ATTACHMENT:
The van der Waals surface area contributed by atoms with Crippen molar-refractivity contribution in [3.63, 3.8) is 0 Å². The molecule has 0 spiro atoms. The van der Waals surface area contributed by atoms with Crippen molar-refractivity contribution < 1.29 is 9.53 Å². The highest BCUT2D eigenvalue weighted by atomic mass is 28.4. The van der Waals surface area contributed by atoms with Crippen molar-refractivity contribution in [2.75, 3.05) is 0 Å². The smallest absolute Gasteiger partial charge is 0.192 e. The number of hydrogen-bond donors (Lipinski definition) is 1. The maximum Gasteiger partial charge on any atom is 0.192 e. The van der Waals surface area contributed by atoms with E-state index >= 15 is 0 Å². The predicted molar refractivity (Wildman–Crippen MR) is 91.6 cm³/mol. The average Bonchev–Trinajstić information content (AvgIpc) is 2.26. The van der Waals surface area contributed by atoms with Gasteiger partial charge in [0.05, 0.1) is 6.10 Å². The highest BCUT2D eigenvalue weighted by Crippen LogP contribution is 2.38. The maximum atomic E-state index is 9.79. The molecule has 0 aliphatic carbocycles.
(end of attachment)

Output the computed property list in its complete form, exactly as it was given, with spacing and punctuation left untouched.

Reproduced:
The van der Waals surface area contributed by atoms with Crippen molar-refractivity contribution in [3.63, 3.8) is 0 Å². The molecule has 0 spiro atoms. The van der Waals surface area contributed by atoms with Crippen molar-refractivity contribution < 1.29 is 9.53 Å². The highest BCUT2D eigenvalue weighted by atomic mass is 28.4. The van der Waals surface area contributed by atoms with Crippen molar-refractivity contribution in [2.75, 3.05) is 0 Å². The smallest absolute Gasteiger partial charge is 0.192 e. The number of hydrogen-bond donors (Lipinski definition) is 1. The maximum Gasteiger partial charge on any atom is 0.192 e. The van der Waals surface area contributed by atoms with E-state index >= 15 is 0 Å². The predicted molar refractivity (Wildman–Crippen MR) is 91.6 cm³/mol. The average Bonchev–Trinajstić information content (AvgIpc) is 2.26. The van der Waals surface area contributed by atoms with Gasteiger partial charge in [0.05, 0.1) is 6.10 Å². The highest BCUT2D eigenvalue weighted by Crippen LogP contribution is 2.38. The maximum atomic E-state index is 9.79. The molecule has 0 aliphatic carbocycles.